Mummy and Wooden Coffin Base



Mummy and Wooden Coffin Base




2305-2152 BC


Old Kingdom, Dynasty 6
Egypt, Abydos


Linen, human remains, wood, modern head rest
Overall (mummy after conservation): 54 x 19 x 12 1/2 in. (137.2 x 48.3 x 31.8 cm)
Overall (coffin remains): 69 3/4 x 19 1/2 x 2 1/4 in. (177.2 x 49.5 x 5.7 cm)

Object Number



The first attempts at mummification were necessitated by the development of larger and more elaborate tombs and coffins, which counteracted the drying effects of the desert sand. In this early period there was more of an attempt to preserve the form of the body in the wrappings rather than treating the body itself. The fingers and toes were individually wrapped, as were the arms and legs. By the end of the Old Kingdom, members of the provincial nobility were buried in their local cemeteries rather than in the great court necropolis at Giza and Saqqara as they had been earlier.

Although now badly deteriorated, this mummy was once carefully wrapped in multiple layers of fine linen bands, soaked in a tree resin to stiffen the fabric and allow it to be modeled in the shape of the body beneath the wrappings. The deceased lies on his side in a sleeping position with his neck cradled in a headrest. It is not until after the Old Kingdom that mummies were uniformly buried in a prone position. The body was placed in a large, rectangular wooden coffin, only the bottom of which now remains. The coffin may have been placed inside a larger limestone sarcophagus. The coffin was made of massive cedar planks doweled together, and the outer surfaces of the boards were left undecorated and uninscribed. The name of the owner of the coffin is not known, and the mastaba at Abydos from which it came was not recorded.

Credit Line

Collected by William A. Shelton, funded by John A. Manget


Life and Death in the Pyramid Age: The Emory Old Kingdom Mummy, Michael C. Carlos Museum, September 10 - December 11, 2011|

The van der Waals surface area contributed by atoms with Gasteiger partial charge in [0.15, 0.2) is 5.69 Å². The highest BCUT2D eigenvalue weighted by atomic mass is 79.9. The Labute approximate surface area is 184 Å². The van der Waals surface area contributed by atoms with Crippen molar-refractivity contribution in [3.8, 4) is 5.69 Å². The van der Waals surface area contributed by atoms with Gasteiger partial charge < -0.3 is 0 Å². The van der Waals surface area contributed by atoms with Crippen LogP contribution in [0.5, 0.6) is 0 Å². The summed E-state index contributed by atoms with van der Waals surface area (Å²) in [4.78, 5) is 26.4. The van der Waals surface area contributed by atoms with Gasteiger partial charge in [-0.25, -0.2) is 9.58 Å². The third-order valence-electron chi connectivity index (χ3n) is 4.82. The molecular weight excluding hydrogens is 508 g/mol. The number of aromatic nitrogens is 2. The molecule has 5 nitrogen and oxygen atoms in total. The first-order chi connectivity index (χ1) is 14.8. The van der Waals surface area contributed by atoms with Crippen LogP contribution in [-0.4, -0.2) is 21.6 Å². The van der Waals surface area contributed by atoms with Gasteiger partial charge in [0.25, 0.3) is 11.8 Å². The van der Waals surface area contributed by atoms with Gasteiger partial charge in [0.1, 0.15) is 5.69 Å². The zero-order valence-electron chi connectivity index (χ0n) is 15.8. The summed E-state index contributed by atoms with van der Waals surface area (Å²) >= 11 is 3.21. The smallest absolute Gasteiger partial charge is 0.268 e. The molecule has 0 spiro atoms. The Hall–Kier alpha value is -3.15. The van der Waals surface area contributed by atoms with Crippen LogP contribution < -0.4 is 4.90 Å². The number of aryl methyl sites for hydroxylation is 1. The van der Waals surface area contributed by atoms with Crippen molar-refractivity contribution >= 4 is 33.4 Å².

MCCM Permanent Collection Reinstallation, May 15, 2013 - Present
Joseph Litsch, "Mummy Museum," The Atlanta Journal and Constitution Magazine (January 7, 1979).|
Peter Lacovara, "The New Galleries of Egyptian and Near Eastern Art at the Michael C. Carlos Museum," Minerva 12 (September/October 2001): 9-16.|
Peter Lacovara and Betsy Teasley Trope, The Realm of Osiris (Atlanta: Michael C. Carlos Museum, 2001), 45.|
Peter Lacovara, "Life and Death in the Pyramid Age," Minerva 22 (2011): 12-13.|
Peter Lacovara, "Life and Death in the Pyramid Age: The Emory Old Kingdom Mummy," KMT 22 (2011): 75-82.|
MCCM Newsletter, Spring/Summer 2011.|
Catherine Fox, "'Life & Death in the Pyramid Age: The Emory Old Kingdom Mummy' at Carlos Museum," Access Atlanta (September 14, 2011).|
Howard Pousner, "Secrets from a Mummy: Emory Specimen in Storage for 90 Years," The Atlanta Journal-Constitution (September 14, 2011).|
MCCM Newsletter, Fall/Winter 2011.|
Susan Jaques, A Love for the Beautiful: Discovering America's Hidden Art Museums (Guilford, CT: Globe Pequot Press, 2012), 41.|
Peter Lacovara, et al., "An Egyptian Mummy of the Late Old Kingdom in the Michael C. Carlos Museum, Emory University," Journal of the American Research Center in Egypt 51 (2015): 65-74.|
Uta Siffert, "Alles nur Schall und Rauch? Zur Benennung und Bedeutung von Mumien aus dem Alten und Mittleren Reich," Sokar 32 (2016): 70.


© Michael C. Carlos Museum, Emory University. Photo by Kay Hinton.
This image is provided by the Michael C. Carlos Museum of Emory University, who retains all rights in it. This image is made available for limited non-commercial, educational, and personal use only, or for fair use as defined by United States law. For all other uses, please contact the Michael C. Carlos Museum Office of Collections Services at +1(404) 727-4282 or Users must cite the author and source of the image as they would material from any printed work, but not in any way that implies endorsement of the user or the user's use of the image. Users may not remove any copyright, trademark, or other proprietary notices, including without limitation attribution information, credits, and copyright notices that have been placed on or near the image by the Museum. The Museum assumes no responsibility for royalties or fees claimed by the artist or third parties. The User agrees to indemnify and hold harmless Emory University, its Michael C. Carlos Museum, its agents, employees, faculty members, students and trustees from and against any and all claims, losses, actions, damages, expenses, and all other liabilities, including but not limited to attorney’s fees, directly or indirectly arising out of or resulting from its use of photographic images for which permission is granted hereunder.

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“Mummy and Wooden Coffin Base,” Michael C. Carlos Museum Collections Online, accessed December 13, 2018,

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